DC Officer: Those Who Downplay Capitol Riot Brutality Are “Disgraceful”
Michael Fanone, the Metropolitan Police Department officer who survived an attempt by the pro-Trump mob to kill him with his own gun during the insurrectionist riot on Capitol Hill Jan. 6, is urging with Washington lawmakers to recognize the heroism of fellow officers who attempted to defend the building and calling those who deny the brutality of the attack “disgraceful.”
Fanone, who normally works undercover narcotics on the Metropolitan Police Crime Suppression team, did not need to be at the Capitol that day, but said that he self-deployed to answer a call for backup. He immediately became part of a group of officers trying to hold off thousands of rioters trying to break through a door on the west terrace of the Capitol. He was pulled into the crowd, beaten with poles, hit multiple times on the neck with a stun gun, rendered unconscious and suffered a mild heart attack. He was stripped of his badge and radio, and said someone tried to grab his firearm. The 20-year police force veteran suffered a heart attack and traumatic brain injury as a result of the assault.
“In many ways I still live my life as if it is January 07, 2021,” Fanone said in a letter obtained first by CBS News. “I struggle daily with the emotional anxiety of having survived such a traumatic event but I also struggle with the anxiety of hearing those who continue to downplay the events of that day and those who would ignore them altogether with their lack of acknowledgement. The indifference shown to my colleagues and I is disgraceful.”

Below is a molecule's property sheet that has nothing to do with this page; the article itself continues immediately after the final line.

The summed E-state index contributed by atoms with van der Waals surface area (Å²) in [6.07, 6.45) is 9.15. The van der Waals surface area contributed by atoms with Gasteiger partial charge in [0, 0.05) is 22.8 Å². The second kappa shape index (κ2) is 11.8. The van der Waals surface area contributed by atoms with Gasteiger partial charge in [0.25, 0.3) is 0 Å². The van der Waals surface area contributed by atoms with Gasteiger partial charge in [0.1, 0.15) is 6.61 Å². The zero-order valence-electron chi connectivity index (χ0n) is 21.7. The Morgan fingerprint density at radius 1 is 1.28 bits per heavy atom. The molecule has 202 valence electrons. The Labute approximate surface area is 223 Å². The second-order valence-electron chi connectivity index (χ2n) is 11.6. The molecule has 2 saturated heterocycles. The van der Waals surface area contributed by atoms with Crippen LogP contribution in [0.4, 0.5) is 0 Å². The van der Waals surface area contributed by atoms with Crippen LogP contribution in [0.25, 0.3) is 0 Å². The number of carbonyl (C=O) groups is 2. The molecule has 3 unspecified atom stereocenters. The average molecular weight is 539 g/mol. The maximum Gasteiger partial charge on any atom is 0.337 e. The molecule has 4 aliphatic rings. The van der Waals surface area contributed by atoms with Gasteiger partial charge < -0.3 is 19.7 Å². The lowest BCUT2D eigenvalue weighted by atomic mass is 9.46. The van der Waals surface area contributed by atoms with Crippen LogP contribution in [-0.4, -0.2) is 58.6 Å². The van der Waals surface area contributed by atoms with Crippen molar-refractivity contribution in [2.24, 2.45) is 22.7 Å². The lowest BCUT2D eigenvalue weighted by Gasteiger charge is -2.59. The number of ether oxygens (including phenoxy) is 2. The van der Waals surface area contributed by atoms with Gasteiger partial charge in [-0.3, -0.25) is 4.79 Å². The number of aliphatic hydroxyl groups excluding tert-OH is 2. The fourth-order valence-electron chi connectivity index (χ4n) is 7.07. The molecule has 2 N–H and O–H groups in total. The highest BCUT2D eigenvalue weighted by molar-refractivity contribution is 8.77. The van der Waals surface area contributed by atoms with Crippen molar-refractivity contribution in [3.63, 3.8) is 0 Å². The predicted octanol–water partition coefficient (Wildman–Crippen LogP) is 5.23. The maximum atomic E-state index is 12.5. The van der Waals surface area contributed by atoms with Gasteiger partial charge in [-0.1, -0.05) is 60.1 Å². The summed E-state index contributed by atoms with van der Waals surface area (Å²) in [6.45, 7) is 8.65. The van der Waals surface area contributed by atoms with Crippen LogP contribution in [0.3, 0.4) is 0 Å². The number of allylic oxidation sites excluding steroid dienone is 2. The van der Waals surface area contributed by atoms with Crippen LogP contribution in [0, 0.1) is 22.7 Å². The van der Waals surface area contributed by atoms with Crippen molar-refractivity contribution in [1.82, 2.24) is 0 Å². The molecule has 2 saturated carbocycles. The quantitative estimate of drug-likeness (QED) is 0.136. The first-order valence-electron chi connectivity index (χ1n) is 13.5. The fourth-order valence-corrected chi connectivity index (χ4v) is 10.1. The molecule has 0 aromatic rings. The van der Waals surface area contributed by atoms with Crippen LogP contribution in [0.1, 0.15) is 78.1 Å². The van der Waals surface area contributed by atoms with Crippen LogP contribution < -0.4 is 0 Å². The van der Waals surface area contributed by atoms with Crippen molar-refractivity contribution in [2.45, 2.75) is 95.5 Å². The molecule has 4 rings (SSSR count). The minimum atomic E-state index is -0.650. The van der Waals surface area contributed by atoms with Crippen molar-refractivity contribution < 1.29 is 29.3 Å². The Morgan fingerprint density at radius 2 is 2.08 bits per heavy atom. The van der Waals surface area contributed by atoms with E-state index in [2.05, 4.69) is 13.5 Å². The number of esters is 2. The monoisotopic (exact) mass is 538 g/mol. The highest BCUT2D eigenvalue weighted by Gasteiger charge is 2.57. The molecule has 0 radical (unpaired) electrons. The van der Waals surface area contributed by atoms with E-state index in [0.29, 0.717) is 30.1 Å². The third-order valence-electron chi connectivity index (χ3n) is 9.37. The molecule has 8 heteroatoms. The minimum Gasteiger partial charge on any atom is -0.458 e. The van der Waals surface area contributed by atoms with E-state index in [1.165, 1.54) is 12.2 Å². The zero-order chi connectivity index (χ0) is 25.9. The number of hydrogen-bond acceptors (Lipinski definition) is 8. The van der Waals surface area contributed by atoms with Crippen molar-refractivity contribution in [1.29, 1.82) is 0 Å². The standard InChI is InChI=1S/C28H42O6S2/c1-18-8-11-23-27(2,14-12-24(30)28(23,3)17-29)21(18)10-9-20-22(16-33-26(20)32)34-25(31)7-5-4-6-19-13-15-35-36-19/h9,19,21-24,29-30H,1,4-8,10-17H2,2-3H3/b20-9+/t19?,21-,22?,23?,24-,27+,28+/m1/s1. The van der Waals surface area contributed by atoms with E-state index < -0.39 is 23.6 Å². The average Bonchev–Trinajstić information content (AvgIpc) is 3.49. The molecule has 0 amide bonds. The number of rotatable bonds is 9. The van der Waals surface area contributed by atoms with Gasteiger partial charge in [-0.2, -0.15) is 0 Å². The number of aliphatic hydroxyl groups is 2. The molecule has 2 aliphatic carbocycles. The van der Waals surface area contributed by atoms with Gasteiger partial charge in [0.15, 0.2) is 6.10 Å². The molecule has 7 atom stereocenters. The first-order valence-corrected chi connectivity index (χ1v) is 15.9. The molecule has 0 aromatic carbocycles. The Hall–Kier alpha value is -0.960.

Fanone did not name specific elected officials in his letter, and he wouldn’t comment on which lawmakers he believed were downplaying the attacks.
Fanone said the events of the day have weighed heavily on him. “As the physical injuries gradually subsided in crept the psychological trauma,” he wrote. Fanone described the attack as “brutal,” and in a January interview after the incident, told CBS News that while he was in the crowd, people began to grab for his gun and chant, “Kill him with his own gun.”
“The fighting here was nothing short of brutal,” Fanone wrote in the letter. “I observed approximately thirty police officers standing shoulder-to-shoulder maybe four or five abreast using the weight of their own bodies to hold back the onslaught of violent attackers.” He continued “many of these officers were injured, bleeding and fatigued but they continued to fight.”
Fanone urged elected officials to “fully recognize” officers’ actions that day, writing that officers saved “countless” members of Congress and their staff from “almost certain injury and even death.”
In a brief interview with CBS News, he said, “I’m not asking for some specific type of award or reward. However, the events of that day have been described by a lot of people, as well as elected officials, as the most significant attack on our democracy in 100 years. So what I would like to see is those officers who fought to defend democracy that day rewarded or recognized in a fashion that would be fitting for someone who defended democracy.”
His letter concludes: “It has been 119 days since 850 Metropolitan Police (MPDC) Officers responded to the Capitol and stopped a violent insurrection from taking over the Capitol Complex saving countless Members of Congress and their staff from almost certain injury and even death. The time to fully recognize these Officers actions is NOW!”